Pinnacle Manufacturing―Part Ii

Topics: Generally Accepted Accounting Principles, Balance sheet, Accounts receivable Pages: 3 (768 words) Published: May 8, 2008
a. Identif specific considerations from part I and II of the cas that affect your assessments of engagement risk and acceptable audit risk. use each of the three factors in the text to categorize your conclusions: External users' reliance on financial statements

likelihood of financial difficulties
Management integrity

Acceptable Audit Risk and Engagement Risk Issues:
External users’ reliance on financial statements:
1. The company is privately held, but there is a large amount of debt, therefore the financial statements will be used fairly extensively. Also, management is considering selling the Machine-Tech division, which has the potential to result in extensive use of the statements by the buyers. 2. Item 4 in the planning phase indicates plans for additional debt financing. Likelihood of financial difficulties:

1. The solar power engine business revolves around constantly changing technology, thus making it inherently more risky than other businesses, with a better chance of subsequent bankruptcy. Item 1 in the planning issues raises a concern about the viability of the Solar-Electro division, but not necessarily the entire company.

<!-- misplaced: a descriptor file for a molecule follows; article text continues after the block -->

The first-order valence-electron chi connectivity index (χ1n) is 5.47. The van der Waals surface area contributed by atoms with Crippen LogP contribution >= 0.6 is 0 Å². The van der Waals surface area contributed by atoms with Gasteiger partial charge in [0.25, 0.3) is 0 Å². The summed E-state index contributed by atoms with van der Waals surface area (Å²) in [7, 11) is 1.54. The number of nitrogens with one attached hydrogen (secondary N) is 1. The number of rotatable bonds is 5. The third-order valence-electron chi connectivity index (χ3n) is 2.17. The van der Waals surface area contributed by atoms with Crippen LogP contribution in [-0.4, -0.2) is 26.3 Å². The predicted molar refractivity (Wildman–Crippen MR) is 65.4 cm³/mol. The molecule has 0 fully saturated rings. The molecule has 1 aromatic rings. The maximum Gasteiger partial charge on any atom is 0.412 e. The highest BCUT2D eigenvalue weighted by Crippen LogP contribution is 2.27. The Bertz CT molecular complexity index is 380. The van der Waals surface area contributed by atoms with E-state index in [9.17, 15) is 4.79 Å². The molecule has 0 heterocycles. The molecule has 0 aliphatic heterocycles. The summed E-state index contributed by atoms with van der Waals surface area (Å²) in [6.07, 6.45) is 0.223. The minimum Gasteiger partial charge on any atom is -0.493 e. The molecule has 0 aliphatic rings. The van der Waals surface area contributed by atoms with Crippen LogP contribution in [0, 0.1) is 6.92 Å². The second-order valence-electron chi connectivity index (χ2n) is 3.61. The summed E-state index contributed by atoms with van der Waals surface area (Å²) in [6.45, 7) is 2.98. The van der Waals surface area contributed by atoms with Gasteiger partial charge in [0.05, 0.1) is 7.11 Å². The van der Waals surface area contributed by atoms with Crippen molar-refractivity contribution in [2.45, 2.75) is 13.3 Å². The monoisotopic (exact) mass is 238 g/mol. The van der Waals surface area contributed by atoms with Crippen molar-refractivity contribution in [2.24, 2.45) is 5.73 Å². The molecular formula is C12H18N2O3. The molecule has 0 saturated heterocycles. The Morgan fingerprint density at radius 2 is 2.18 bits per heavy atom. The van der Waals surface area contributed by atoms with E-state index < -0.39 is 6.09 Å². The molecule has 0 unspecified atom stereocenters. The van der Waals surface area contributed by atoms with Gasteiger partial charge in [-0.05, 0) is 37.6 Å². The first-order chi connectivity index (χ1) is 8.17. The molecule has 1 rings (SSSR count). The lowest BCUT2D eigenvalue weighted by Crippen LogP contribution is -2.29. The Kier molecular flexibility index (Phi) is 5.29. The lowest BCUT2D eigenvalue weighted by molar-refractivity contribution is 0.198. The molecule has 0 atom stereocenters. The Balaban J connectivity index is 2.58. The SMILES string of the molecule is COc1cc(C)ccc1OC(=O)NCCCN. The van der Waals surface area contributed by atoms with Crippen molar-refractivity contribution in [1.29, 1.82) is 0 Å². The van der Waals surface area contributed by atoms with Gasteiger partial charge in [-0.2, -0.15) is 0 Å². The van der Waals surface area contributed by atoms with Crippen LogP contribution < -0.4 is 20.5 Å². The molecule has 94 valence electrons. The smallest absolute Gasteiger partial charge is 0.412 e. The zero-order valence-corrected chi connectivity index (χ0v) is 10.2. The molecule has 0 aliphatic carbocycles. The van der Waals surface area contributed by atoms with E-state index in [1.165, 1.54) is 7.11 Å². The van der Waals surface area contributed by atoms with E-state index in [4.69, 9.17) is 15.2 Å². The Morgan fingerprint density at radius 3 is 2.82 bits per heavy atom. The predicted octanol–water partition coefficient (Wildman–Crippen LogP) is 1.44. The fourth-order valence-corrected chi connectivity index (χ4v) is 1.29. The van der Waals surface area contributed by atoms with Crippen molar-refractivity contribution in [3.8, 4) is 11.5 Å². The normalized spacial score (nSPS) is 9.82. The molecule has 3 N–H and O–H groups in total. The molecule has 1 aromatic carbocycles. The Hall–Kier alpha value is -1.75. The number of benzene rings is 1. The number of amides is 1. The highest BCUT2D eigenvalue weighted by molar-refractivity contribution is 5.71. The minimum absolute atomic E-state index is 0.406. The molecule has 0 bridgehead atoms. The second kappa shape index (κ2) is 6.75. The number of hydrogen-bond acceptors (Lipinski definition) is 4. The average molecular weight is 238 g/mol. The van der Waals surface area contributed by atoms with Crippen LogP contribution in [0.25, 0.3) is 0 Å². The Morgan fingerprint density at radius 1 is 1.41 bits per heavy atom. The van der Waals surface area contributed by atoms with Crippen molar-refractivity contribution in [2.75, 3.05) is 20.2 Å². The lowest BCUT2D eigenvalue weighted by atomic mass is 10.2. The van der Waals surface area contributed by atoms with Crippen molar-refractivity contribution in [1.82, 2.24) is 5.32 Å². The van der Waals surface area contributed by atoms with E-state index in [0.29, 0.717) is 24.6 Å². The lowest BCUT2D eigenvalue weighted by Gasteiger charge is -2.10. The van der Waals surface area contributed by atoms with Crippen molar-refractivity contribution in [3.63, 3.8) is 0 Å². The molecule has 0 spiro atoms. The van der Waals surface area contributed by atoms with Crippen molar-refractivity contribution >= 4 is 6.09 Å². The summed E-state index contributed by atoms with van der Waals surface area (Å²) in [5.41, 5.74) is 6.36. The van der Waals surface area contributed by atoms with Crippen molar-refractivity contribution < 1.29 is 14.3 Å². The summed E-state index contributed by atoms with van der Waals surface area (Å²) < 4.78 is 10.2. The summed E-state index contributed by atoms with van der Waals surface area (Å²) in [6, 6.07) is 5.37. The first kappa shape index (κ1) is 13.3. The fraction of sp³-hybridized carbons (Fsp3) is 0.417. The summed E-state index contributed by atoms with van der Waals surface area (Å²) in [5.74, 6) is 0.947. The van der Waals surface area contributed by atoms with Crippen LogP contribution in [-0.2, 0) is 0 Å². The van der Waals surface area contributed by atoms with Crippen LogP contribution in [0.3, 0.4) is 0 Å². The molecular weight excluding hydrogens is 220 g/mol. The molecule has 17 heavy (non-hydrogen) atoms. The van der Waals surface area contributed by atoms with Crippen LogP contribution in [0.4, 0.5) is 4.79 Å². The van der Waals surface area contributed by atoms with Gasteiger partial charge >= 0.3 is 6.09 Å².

2. The conclusion in Part I of the case was that the likelihood of financial failure is low, even considering the issue with Solar-Electro.

3. Item 7 in the planning phase indicates there is a debt covenant requiring a current ratio above 2.0 and a debt-to-equity ratio below 1.0. The current ratio has fallen below 2.0. This could result in the loan being called unless a waiver of the loan covenant is granted. Management integrity: No major issue exists that would cause the auditor to question management integrity, but the auditor should have done extensive client acceptance procedures before accepting the client. It is possible that Item 6 in the planning phase, turnover of internal audit personnel, could be intentional and increases the risk of fraudulent financial reporting.

b. Acceptable audit risk is likely...
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